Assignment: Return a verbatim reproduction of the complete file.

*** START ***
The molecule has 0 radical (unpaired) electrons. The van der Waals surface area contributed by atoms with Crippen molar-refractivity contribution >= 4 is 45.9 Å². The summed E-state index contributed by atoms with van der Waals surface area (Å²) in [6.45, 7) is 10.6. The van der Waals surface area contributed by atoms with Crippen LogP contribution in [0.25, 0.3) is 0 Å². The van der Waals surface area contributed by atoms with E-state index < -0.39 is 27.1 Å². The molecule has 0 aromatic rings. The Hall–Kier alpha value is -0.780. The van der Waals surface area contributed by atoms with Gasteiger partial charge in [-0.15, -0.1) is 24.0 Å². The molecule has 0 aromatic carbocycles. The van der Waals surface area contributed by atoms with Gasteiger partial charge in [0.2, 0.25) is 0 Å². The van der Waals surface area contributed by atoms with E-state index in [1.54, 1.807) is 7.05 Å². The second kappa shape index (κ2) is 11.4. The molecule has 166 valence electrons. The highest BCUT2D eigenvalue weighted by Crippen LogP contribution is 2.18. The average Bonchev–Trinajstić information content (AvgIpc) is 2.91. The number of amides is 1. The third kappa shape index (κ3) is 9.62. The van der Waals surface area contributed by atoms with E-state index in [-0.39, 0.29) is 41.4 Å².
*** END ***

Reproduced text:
The molecule has 0 radical (unpaired) electrons. The van der Waals surface area contributed by atoms with Crippen molar-refractivity contribution >= 4 is 45.9 Å². The summed E-state index contributed by atoms with van der Waals surface area (Å²) in [6.45, 7) is 10.6. The van der Waals surface area contributed by atoms with Crippen LogP contribution in [0.25, 0.3) is 0 Å². The van der Waals surface area contributed by atoms with E-state index < -0.39 is 27.1 Å². The molecule has 0 aromatic rings. The Hall–Kier alpha value is -0.780. The van der Waals surface area contributed by atoms with Gasteiger partial charge in [-0.15, -0.1) is 24.0 Å². The molecule has 0 aromatic carbocycles. The van der Waals surface area contributed by atoms with Gasteiger partial charge in [0.2, 0.25) is 0 Å². The van der Waals surface area contributed by atoms with E-state index in [1.54, 1.807) is 7.05 Å². The second kappa shape index (κ2) is 11.4. The molecule has 166 valence electrons. The highest BCUT2D eigenvalue weighted by Crippen LogP contribution is 2.18. The average Bonchev–Trinajstić information content (AvgIpc) is 2.91. The number of amides is 1. The third kappa shape index (κ3) is 9.62. The van der Waals surface area contributed by atoms with E-state index in [-0.39, 0.29) is 41.4 Å².